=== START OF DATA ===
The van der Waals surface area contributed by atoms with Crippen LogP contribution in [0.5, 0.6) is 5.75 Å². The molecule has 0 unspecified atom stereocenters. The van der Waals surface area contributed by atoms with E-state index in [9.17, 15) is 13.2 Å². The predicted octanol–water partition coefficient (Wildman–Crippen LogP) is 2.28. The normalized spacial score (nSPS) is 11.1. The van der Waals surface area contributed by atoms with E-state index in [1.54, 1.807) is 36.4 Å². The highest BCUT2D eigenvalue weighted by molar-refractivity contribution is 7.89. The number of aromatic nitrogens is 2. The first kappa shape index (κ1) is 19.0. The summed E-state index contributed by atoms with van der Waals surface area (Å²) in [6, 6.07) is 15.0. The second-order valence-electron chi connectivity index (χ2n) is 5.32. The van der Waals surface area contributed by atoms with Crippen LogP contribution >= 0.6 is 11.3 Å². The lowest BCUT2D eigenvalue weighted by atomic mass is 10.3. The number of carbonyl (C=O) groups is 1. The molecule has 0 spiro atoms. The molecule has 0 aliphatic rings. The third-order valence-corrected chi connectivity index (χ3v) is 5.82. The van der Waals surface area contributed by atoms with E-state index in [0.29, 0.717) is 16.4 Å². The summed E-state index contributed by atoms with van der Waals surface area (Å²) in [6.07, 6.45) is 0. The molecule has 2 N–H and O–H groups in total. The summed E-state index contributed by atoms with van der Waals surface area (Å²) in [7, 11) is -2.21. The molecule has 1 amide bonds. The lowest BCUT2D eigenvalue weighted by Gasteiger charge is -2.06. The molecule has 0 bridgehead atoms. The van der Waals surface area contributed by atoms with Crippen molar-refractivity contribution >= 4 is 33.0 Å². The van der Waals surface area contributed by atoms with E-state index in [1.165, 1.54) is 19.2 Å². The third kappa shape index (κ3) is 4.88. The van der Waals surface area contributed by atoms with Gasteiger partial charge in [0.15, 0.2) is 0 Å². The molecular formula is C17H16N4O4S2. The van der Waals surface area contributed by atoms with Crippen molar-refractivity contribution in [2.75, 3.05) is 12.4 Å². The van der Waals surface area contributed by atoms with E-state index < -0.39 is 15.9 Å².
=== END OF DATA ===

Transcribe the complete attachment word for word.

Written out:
The van der Waals surface area contributed by atoms with Crippen LogP contribution in [0.5, 0.6) is 5.75 Å². The molecule has 0 unspecified atom stereocenters. The van der Waals surface area contributed by atoms with E-state index in [9.17, 15) is 13.2 Å². The predicted octanol–water partition coefficient (Wildman–Crippen LogP) is 2.28. The normalized spacial score (nSPS) is 11.1. The van der Waals surface area contributed by atoms with E-state index in [1.54, 1.807) is 36.4 Å². The highest BCUT2D eigenvalue weighted by molar-refractivity contribution is 7.89. The number of aromatic nitrogens is 2. The first kappa shape index (κ1) is 19.0. The summed E-state index contributed by atoms with van der Waals surface area (Å²) in [6, 6.07) is 15.0. The second-order valence-electron chi connectivity index (χ2n) is 5.32. The van der Waals surface area contributed by atoms with Crippen LogP contribution >= 0.6 is 11.3 Å². The lowest BCUT2D eigenvalue weighted by atomic mass is 10.3. The number of carbonyl (C=O) groups is 1. The molecule has 0 spiro atoms. The molecule has 0 aliphatic rings. The third-order valence-corrected chi connectivity index (χ3v) is 5.82. The van der Waals surface area contributed by atoms with E-state index in [0.29, 0.717) is 16.4 Å². The summed E-state index contributed by atoms with van der Waals surface area (Å²) in [6.07, 6.45) is 0. The molecule has 2 N–H and O–H groups in total. The summed E-state index contributed by atoms with van der Waals surface area (Å²) in [7, 11) is -2.21. The molecule has 1 amide bonds. The lowest BCUT2D eigenvalue weighted by Gasteiger charge is -2.06. The molecule has 0 bridgehead atoms. The van der Waals surface area contributed by atoms with Crippen molar-refractivity contribution >= 4 is 33.0 Å². The van der Waals surface area contributed by atoms with E-state index in [1.165, 1.54) is 19.2 Å². The third kappa shape index (κ3) is 4.88. The van der Waals surface area contributed by atoms with Gasteiger partial charge in [0.15, 0.2) is 0 Å². The molecular formula is C17H16N4O4S2. The van der Waals surface area contributed by atoms with Crippen molar-refractivity contribution in [2.75, 3.05) is 12.4 Å². The van der Waals surface area contributed by atoms with E-state index < -0.39 is 15.9 Å².